Theory:

As discussed in the previous topics, soil was formed from the rocks by the process of weathering. Different types of soils were formed according to the nature of rock,  from which it is weathered.
 
Depending upon the proportion and size of the particles, soil is classified into four types. 

Sandy soil:
 
Sandy soil contains mainly sand particles. It has larger particles with larger spaces between them, and they are filled with air. So it is called as well-aerated soils. Due to the large spaces, water can easily penetrate through the particles of sand. So, it cannot hold water. Hence, sandy soils are light, well-aerated and dry. Since it is aerated, can be plough it quickly, and it cannot retain moisture. So it is not suitable for plants proper growth. Since it is light, can be blown it away quickly. Sandy soils do not possess nutrients; thus, it is less fertile and does not support plants' diverse growth. This soil is not sticky, and therefore, these cannot be used to make pots, bricks toys and statues.
 
 
sand-276170_1280.jpg Screenshot 2021-01-03 134347.jpg

Clayey soil:
 
Clayey soil contains fine particles. It has little air spaces between them. Due to the less space between the particles, clayey soils are not well-aerated like sandy soils. The small gaps between the particles in the clayey soil allow the absorption of water quickly. Clayey soil is rich in minerals. Many of which are used by the plants. Clayey soil is very dense, more porous and less permeable. As a result, clayey soil gets easily waterlogged during the rainy season, reducing air availability between the soil particles, making the soil infertile.
Clayey soil is very sticky, which can be used to make pots, bricks, toys, statues, etc. It is heavier than sandy soil and also comparatively, clayey soil is more fertile than sandy soil. Clayey soils are heavy because of greater water holding capacity than sandy soils; These are wet and not well aerated. Paddy and wheat grow well in the clayey soil.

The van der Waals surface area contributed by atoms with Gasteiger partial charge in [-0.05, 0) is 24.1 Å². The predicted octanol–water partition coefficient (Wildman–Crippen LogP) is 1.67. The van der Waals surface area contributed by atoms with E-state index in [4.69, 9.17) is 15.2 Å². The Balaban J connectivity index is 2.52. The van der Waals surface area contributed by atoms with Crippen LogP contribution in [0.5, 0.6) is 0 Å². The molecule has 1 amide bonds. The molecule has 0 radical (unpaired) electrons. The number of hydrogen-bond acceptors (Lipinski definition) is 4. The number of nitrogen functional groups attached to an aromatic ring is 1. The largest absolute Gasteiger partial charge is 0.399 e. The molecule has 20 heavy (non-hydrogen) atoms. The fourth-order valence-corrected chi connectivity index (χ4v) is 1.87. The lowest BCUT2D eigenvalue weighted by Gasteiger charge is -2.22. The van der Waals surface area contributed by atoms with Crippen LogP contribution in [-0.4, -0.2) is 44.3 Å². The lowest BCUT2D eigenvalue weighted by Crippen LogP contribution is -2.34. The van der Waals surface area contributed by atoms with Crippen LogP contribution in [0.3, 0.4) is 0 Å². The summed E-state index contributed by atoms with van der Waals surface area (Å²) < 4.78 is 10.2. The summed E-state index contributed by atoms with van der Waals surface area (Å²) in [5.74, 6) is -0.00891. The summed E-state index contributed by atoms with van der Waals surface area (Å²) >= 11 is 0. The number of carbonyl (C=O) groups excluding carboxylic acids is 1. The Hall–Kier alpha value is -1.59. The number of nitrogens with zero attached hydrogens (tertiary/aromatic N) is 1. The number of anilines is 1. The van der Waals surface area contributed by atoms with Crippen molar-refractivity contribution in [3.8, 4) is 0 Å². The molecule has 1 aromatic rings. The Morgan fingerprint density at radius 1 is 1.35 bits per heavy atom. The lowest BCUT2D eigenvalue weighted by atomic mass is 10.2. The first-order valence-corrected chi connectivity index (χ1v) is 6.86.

drought-1149686_1280.jpg potters-wheel-58557_1280.jpg Screenshot 2021-01-03 134440.jpg

Loamy soil:
Loamy soil is a mixture of sand, clay and another type of soil particle known as silt. The soil is well aerated, and it has a lot of organic matter (humus), which supports a wide variety of soil organisms that keep the soil fertile. Therefore, this type of soil is more suitable for growing plants. It has the right water holding capacity and thus supports the growth of plants. They are also called Agricultural Soils because of their fertility and proper texture. It is a smooth, partially gritty and sticky soil. It is used to grow vegetables, onion, garlic, pulses, wheat and maize. If loamy soil contains more sand, then the soil is light, and if it has more clay, then the soil is heavy. Loamy soil are the "friendliest" soils to cultivate.
 
shutterstock_1285685884.jpg Screenshot 2021-01-03 134407.jpg

Silt soil:
Silt particles are smaller than sandy soil but much larger than the clayey soils. It can hold moisture for a longer time, and silty soil does not get waterlogged quickly. They are usually located near the water bodies like river banks and lakes. Silty soil also has the right amount of mineral nutrients and some amount of humus. Because of that, it is suitable for agriculture. They are frequently mixed with other types of soil and helps to improve the fertility of the soil. It is used to grow vegetables, fruit-bearing trees and pulses.
 
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This picture shows the river bed contains silty soil.
    Important!
  • When the soil contains many big particles,  the soil is called sandy soil.
  • When the soil contains many small particles, the soil is called clayey soil.
  • When the soil contains a mixture of sand, clay, and silt, it is called loamy soil.
  • When the rainwater or surface water gets collected in a place, it is called waterlogging. Clayey soil can absorb water and retain a lot. Therefore water logging occurs in these type of soil. The soil is always waterlogged and cannot hold air for the plants root to breathe. So plants cannot grow well in waterlogged soil.
Reference:
http://www.omafra.gov.on.ca/english/engineer/facts/07-035.htm